A woman holds a tray of brownies next to a sympathy card from members of a parish consolation ministry.


A woman holds a tray of brownies next to a sympathy card from members of a parish consolation ministry.

October 28, 2013

Often after the death of the loved one of a friend, neighbour or co-worker, people are at a loss for what to say or do but they might be quick to whip up a batch of brownies or a chicken casserole.

And that is just the right thing – for the person who cooks it and the recipients – say those who have been there.

Noelle Hawton, parishioner at Nativity of Mary parish in Bloomington, Minn., said when she was unexpectedly widowed at the age of 28, she had her first experience with lots of food suddenly arriving at her doorstep.

"I had never lost anyone before and found it odd and surprising that neighbours I hadn't even met yet, as well as co-workers, were sending me food," she told Catholic News Service in an email.

What she also hadn't expected was how her home would become a central location for family members as they made plans for her husband's funeral and burial.

"That food was a godsend, as it allowed us all to eat without having to plan meals or hit the store, which none of us had the energy to do," she said.

Hawton, a senior vice president of Tunheim, a Minneapolis-based communications firm, has been quick to return the favour, saying she always brings food to someone who has experienced a death in the family; but she also makes the point to "bring it over frozen in case they have lots of fresh food they will be working to get through."

Sending a frozen meal is one tip among many that regular donors and bloggers suggest. Other suggestions include: trays of cut-up vegetables and fruit, bagels and cream cheese, sandwich trays, soups or stews, pies or casseroles. Ideally, food should be easy to transport and easy to eat. It should also hold well and freeze well.


Dr. Carole Lieberman, a psychiatrist and author based in Los Angeles, said "a lot of times, people have difficulty finding the right words to express their condolences, and a gift of food conveys their warm support."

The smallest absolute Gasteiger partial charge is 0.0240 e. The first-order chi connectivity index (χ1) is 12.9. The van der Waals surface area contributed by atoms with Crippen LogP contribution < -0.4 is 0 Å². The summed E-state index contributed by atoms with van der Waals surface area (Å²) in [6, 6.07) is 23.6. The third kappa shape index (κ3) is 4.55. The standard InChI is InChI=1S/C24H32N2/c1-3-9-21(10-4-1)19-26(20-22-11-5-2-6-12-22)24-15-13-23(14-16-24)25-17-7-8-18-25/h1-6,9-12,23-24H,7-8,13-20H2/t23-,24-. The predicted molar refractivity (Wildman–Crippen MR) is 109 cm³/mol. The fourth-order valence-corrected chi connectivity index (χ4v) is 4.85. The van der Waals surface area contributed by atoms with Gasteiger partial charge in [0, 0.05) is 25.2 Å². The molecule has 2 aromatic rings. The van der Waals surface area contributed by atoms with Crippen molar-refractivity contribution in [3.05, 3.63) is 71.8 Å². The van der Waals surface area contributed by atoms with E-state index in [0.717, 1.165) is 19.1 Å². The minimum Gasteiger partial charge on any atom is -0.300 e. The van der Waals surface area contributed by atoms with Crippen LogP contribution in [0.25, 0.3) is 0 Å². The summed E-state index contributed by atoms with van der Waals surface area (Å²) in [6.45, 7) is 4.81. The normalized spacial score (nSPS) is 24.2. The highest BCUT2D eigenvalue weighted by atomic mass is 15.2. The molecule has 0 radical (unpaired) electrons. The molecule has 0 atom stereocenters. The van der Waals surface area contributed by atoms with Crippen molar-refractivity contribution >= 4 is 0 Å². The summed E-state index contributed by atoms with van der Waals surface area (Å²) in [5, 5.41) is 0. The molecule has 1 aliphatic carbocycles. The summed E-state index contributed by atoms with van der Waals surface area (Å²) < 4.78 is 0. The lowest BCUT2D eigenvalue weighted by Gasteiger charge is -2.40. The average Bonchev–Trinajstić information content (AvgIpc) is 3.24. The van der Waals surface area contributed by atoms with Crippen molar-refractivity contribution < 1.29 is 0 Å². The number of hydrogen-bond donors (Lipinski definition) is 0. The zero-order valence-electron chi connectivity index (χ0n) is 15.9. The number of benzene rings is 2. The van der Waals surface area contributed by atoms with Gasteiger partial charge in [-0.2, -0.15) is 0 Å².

She also noted that even though "the family may get more food than they or their sympathetic friends can eat, the gesture is what is important. Food is symbolic of nurturance, especially when the food is homemade. This conveys comfort to the grieving family."

The way these good-intentioned foods are presented is also key. For example, donated meals should be given in containers that do not need to be returned. The food should also be labeled and include specific heating instructions. In other words: do not put an extra burden on the receiver.

Another tip food givers should keep in mind is that they are very likely not the only ones with this idea. To avoid adding one more chicken dish to a refrigerator already filled with donated chicken pot pies donators should consider using websites that organize meals and drop-off schedules such as foodtidings.com or takethemameal.com.

These sites provide an online sign-up sheet for donated meals and post information such as food allergies and best times to drop off meals. The specific information for families is coordinated by a volunteer friend, neighbour or parishioner who coordinates the schedule on the website.


Often parishes use these sites because there needs to be some coordination for the amount of people who wish to donate.

Molly Piper, a blogger from Minneapolis, wrote tips about bringing meals to grieving friends that she learned from personal experience after her daughter was delivered stillborn at 39 weeks, and she became the recipient of many lasagnas and chocolate chip cookies.

She said bringing meals to the bereaved is "essential, really" and is a "profound ministry to the hurting."

She also advises givers not to think of the time of dropping off a meal as necessarily the chance for long discussion or commiserating because the bereaved might not be ready for that.


Piper also writes – on mollypiper.com – that there is no set timeline for bringing food to someone who is grieving.

"Most of you probably don't know anyone who lost a loved one so recently that meals are still being organized for them," she wrote.

"But you do probably know someone who endured a loss six, seven, 12 months ago. I can almost guarantee that if you called and asked to bring dinner this week, you'd bless their oven mitts off. It's never too late."